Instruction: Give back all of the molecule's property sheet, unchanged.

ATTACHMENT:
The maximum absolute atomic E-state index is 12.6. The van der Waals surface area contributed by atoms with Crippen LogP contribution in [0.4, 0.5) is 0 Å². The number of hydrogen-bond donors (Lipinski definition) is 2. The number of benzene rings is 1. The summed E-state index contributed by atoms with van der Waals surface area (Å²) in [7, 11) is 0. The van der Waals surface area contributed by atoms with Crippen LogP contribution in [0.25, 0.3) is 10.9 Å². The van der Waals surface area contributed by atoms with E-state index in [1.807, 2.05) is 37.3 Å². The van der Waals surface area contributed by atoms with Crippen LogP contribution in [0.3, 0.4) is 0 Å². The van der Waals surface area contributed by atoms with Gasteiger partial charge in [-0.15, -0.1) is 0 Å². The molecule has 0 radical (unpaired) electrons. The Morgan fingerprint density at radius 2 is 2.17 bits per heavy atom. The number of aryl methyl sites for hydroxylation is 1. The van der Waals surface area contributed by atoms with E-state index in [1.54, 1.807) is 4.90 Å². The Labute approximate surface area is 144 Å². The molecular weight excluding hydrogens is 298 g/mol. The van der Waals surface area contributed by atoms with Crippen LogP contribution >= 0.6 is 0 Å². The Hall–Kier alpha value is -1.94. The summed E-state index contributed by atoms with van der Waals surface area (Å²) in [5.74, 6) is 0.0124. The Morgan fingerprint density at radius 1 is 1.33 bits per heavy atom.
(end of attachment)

The maximum absolute atomic E-state index is 12.6. The van der Waals surface area contributed by atoms with Crippen LogP contribution in [0.4, 0.5) is 0 Å². The number of hydrogen-bond donors (Lipinski definition) is 2. The number of benzene rings is 1. The summed E-state index contributed by atoms with van der Waals surface area (Å²) in [7, 11) is 0. The van der Waals surface area contributed by atoms with Crippen LogP contribution in [0.25, 0.3) is 10.9 Å². The van der Waals surface area contributed by atoms with E-state index in [1.807, 2.05) is 37.3 Å². The van der Waals surface area contributed by atoms with Crippen LogP contribution in [0.3, 0.4) is 0 Å². The van der Waals surface area contributed by atoms with Gasteiger partial charge in [-0.15, -0.1) is 0 Å². The molecule has 0 radical (unpaired) electrons. The Morgan fingerprint density at radius 2 is 2.17 bits per heavy atom. The number of aryl methyl sites for hydroxylation is 1. The van der Waals surface area contributed by atoms with E-state index in [1.54, 1.807) is 4.90 Å². The Labute approximate surface area is 144 Å². The molecular weight excluding hydrogens is 298 g/mol. The van der Waals surface area contributed by atoms with Crippen LogP contribution >= 0.6 is 0 Å². The Hall–Kier alpha value is -1.94. The summed E-state index contributed by atoms with van der Waals surface area (Å²) in [5.74, 6) is 0.0124. The Morgan fingerprint density at radius 1 is 1.33 bits per heavy atom.